Aquatic Organism Passage Restoration

California was once a place where we had
a thriving commercial fishery, recreational fisheries. Those populations have dwindled over the last, almost a hundred years. by a successive development of our water resources, dams, irrigation
diversions, transportation networks, in this state. The transportation network that the forest system has was
built to meet our mission at the time. However, our mission is changing. What we’re now
challenged with is helping those organisms, that use the stream networks as their habitats, to complete their
life history in stream networks on forest system lands. The Forest Service has quite a developed road network,
transportation network, on all eighteen national forests. Those were built over a series of decades and pretty much
had a single objective, get vehicular traffic across the stream. You know, from point A to point B. In many cases there wasn’t a lot of thought put into
streams as corridors for aquatic organisms moving through those watersheds. I’ve actually videotaped fish trying to reach their natal grounds, where they’ll spawn, and being frustrated in those attempts by a culvert under a road, that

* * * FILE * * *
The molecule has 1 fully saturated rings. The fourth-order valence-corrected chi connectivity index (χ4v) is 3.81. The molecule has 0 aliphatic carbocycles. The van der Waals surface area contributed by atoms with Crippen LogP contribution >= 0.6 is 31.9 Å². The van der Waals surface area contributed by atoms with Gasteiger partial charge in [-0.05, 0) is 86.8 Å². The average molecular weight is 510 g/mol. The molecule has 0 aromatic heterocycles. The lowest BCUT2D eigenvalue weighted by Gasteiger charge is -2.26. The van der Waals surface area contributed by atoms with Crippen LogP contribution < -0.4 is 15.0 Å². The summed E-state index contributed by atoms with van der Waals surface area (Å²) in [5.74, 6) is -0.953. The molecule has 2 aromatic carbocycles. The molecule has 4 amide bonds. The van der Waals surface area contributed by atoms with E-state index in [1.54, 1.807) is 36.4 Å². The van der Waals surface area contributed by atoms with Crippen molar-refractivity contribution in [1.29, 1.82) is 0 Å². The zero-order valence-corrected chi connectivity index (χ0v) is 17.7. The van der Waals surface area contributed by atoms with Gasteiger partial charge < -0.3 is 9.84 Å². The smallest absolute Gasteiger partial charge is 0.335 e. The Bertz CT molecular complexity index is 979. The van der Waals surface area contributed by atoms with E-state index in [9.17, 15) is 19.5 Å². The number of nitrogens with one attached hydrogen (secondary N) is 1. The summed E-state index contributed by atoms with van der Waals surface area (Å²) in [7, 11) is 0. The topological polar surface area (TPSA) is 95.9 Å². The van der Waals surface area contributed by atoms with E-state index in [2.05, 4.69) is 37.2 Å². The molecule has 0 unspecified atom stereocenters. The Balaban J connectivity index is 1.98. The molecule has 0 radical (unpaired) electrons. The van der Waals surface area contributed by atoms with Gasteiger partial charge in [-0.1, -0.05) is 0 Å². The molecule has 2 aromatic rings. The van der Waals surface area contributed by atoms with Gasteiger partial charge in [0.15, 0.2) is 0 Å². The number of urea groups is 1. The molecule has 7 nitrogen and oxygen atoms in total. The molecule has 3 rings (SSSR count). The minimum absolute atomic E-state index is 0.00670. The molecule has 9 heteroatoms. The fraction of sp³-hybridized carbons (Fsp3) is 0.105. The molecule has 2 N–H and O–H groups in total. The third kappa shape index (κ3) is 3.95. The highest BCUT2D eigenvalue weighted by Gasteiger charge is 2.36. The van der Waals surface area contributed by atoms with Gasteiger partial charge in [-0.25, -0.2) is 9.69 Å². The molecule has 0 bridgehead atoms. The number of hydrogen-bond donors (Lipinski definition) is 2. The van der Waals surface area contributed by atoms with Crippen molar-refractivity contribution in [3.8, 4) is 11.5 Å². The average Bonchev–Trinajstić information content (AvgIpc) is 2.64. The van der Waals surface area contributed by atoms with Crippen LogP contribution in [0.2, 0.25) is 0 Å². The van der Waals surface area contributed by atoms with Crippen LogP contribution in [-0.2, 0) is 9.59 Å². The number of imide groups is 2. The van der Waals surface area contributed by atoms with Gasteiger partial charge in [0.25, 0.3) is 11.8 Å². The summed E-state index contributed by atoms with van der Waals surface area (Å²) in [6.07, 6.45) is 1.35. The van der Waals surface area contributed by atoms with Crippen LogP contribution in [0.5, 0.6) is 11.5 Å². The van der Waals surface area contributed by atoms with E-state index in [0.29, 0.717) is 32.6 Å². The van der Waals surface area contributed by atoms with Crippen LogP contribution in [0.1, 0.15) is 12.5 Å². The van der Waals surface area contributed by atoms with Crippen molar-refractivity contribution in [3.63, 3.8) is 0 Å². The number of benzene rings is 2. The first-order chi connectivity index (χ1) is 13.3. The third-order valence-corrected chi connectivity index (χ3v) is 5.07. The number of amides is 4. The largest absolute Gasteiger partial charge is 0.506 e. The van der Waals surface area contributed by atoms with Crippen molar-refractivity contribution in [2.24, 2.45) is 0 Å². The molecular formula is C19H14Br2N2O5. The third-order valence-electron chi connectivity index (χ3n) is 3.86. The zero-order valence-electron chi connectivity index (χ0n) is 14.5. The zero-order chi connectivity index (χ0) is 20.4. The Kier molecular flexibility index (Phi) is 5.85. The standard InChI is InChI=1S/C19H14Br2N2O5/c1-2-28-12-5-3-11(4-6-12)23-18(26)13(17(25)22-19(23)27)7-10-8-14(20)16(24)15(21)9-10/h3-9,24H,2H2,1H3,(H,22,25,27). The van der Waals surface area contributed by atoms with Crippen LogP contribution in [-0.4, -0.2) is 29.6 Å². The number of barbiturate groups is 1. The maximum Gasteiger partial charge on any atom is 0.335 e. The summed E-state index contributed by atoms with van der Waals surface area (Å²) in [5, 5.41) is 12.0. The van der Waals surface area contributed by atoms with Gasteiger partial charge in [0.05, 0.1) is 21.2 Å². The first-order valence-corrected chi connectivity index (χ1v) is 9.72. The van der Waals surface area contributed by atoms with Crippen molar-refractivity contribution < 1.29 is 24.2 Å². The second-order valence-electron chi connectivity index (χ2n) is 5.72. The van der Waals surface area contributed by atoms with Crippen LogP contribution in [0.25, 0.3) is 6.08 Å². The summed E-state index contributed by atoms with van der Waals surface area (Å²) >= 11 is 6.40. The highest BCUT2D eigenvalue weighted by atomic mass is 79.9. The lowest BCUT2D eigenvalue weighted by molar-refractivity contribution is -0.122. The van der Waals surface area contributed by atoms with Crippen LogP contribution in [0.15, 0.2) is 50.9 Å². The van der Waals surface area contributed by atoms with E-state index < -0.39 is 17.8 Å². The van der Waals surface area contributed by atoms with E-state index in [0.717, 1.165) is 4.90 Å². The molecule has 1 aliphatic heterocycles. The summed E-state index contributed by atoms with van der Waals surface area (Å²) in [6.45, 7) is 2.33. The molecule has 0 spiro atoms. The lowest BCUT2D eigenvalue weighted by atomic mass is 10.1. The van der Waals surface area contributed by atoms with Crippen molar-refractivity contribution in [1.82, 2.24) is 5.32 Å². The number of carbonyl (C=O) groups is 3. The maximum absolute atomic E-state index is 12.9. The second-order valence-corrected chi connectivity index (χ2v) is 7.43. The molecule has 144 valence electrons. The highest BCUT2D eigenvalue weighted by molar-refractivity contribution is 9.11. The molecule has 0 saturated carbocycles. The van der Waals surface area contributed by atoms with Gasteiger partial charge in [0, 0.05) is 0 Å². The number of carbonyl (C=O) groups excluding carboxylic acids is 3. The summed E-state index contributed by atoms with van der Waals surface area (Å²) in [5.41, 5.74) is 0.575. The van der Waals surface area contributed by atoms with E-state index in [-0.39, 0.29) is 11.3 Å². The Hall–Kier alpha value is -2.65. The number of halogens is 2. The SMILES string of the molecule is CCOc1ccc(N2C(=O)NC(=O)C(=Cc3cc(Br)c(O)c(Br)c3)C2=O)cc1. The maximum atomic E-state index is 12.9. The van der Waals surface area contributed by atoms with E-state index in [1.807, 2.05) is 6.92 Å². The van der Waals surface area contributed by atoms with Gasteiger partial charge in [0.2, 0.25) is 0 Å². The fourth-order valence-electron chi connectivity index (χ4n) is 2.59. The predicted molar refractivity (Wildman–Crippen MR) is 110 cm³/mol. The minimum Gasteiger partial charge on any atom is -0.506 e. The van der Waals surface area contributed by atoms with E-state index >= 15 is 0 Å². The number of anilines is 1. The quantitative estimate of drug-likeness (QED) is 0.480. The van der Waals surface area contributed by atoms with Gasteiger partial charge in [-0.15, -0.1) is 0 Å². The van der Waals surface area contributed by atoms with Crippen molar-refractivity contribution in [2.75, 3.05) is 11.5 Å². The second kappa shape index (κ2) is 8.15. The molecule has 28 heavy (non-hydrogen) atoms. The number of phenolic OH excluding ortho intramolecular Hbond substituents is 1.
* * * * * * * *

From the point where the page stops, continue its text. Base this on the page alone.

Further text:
is either too high, or too steep for them to swim through. You could have the best aquatic habitat in the
world, on any particular reach of national forest, but if the species that normally use that habitat, can’t access
that habitat, then it’s not fulfilling its potential. And it is difficult, challenging actually, to witness
that, and realize that that’s being replicated at tens of thousands of crossings across the west
and thousands right here in Region Five. If you look at the data throughout the west
where they have inventoried road stream crossings, over 80% of those road stream crossings are going
to present a barrier to some organism. There’s a lot of variability on the cost associated with repairs. You know, low end might be tens of thousands of dollars. There are other projects where there is an existing
culvert that needs to be a bridge, to really accommodate all of the species and their

life stages that need access there. Bridge construction is a very expensive undertaking – usually millions of dollars, each. The fade-to-black graphic was developed by NOAA Fisheries

to illustrate how the construction of dams around the Central Valley of California, has affected anadromous salmonids, so that would be your Chinook salmon, and steelhead in particular. And in succession, as those dams were constructed, It blacks out the upstream networks of habitat that were
no longer accessible as a result of each dam. And at the end it shows about 80% of that
historic habitat as being no longer accessible. I would like to see the fade-to-black scenario erased. It’s conceivable, it’s very possible, to eliminate these aquatic
organism passage barriers from forest system lands. We can correct them. We can turn the corner. We can restore access
to those habitats and the species will respond.

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